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Venous thromboembolism (deep vein thrombosis and/or pulmonary embolism) is a common disorder, which is estimated to affect 900,000 patients each year in the United States. Approximately one-third of these cases are fatal pulmonary emboli, and the remaining two-thirds are nonfatal episodes of symptomatic deep vein thrombosis or pulmonary embolism. The majority of fatal events occur as sudden or abrupt death, underscoring the importance of prevention as the critical strategy for reducing death from pulmonary embolism. Of the estimated 600,000 cases of nonfatal venous thromboembolism each year, approximately 60 percent present clinically as deep vein thrombosis and 40 percent present as pulmonary embolism. Most clinically important pulmonary emboli arise from proximal deep vein thrombosis (thrombosis involving the popliteal, femoral, or iliac veins). Upper extremity deep vein thrombosis also may lead to clinically important pulmonary embolism. The clinical features of deep vein thrombosis and pulmonary embolism are nonspecific. Objective diagnostic testing is required to confirm or exclude the presence of venous thromboembolism. An appropriately validated assay for plasma D-dimer, if available, provides a simple, rapid, and cost-effective first-line exclusion test in patients with low, unlikely, or intermediate clinical probability. Compression ultrasonography of the proximal veins performed at presentation, and if normal, repeated once 5 to 7 days later, can safely exclude clinically important deep vein thrombosis in symptomatic patients. In centers with the expertise, a single comprehensive evaluation of the proximal and calf veins with duplex ultrasonography is sufficient. If capability for combined computed tomographic angiography (CTA) and computed tomographic venography (CTV) exists, it is the preferred approach for most patients with suspected pulmonary embolism because it provides a definitive basis to give or withhold antithrombotic therapy in 90 percent of patients. CTA is not inferior to using ventilation–perfusion lung scanning for excluding the diagnosis of pulmonary embolism when either test is used together with venous ultrasonography of the legs. Anticoagulant therapy is the preferred treatment for most patients with acute venous thromboembolism. Initial treatment with subcutaneous low-molecular-weight heparin or fondaparinux, followed by long-term treatment with an oral vitamin K antagonist such as warfarin sodium, is effective for preventing recurrent venous thromboembolism. Use of low-molecular-weight heparin or fondaparinux enables outpatient therapy and is the preferred initial therapy for most patients. Treatment with low-molecular-weight heparin for at least 6 months is preferred in cancer patients and should be continued if cancer is not resolved. Thrombolytic therapy is indicated for patients with pulmonary embolism who present with cardiovascular collapse and in selected patients who have impaired right ventricular function. Insertion of a vena cava filter is indicated for patients who have an absolute contraindication to anticoagulant therapy or who have recurrent venous thromboembolism despite adequate anticoagulant treatment. Anticoagulant treatment should be continued for at least 3 months in patients with a first episode of venous thromboembolism secondary to a reversible risk factor. Indefinite anticoagulant therapy should be considered for patients with idiopathic venous thromboembolism, certain thrombophilias, or recurrent venous thromboembolism.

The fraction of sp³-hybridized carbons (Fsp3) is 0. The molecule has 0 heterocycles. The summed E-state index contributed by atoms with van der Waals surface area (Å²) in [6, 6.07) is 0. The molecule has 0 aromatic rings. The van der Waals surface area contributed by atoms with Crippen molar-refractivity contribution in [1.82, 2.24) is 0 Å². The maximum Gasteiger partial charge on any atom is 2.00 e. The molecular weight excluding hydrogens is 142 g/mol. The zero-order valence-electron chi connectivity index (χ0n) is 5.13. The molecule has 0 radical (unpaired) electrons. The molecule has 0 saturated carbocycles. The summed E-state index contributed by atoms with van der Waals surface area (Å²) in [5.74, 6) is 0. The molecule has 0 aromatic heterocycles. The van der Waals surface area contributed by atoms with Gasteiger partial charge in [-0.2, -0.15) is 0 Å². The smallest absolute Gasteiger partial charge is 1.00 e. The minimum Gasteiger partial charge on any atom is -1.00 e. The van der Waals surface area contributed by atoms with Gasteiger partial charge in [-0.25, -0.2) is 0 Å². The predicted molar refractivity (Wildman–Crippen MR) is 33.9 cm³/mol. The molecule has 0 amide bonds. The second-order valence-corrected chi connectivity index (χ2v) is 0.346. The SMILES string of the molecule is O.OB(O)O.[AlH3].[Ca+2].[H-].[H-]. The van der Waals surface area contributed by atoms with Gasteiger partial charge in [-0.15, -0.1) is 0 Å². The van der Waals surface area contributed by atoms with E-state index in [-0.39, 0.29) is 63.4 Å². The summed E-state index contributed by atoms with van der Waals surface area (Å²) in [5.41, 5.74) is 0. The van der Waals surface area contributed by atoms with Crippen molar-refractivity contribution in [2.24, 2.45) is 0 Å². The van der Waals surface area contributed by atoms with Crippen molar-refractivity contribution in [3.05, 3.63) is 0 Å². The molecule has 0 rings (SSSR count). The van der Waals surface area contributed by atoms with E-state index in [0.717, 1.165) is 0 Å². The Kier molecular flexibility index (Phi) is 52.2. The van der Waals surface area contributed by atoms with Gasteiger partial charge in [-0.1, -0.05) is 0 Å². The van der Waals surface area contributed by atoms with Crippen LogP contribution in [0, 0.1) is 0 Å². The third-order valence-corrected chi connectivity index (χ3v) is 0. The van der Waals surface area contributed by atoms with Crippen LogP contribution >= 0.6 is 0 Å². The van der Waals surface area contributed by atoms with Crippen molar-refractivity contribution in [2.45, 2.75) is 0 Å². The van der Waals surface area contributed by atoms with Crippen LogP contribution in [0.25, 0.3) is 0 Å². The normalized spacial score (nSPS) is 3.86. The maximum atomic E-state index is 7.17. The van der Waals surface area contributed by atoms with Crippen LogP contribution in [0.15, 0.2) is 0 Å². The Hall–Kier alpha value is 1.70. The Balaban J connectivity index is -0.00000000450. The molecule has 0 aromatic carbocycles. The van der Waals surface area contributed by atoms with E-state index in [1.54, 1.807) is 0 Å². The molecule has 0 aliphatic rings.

Acronyms and Abbreviations

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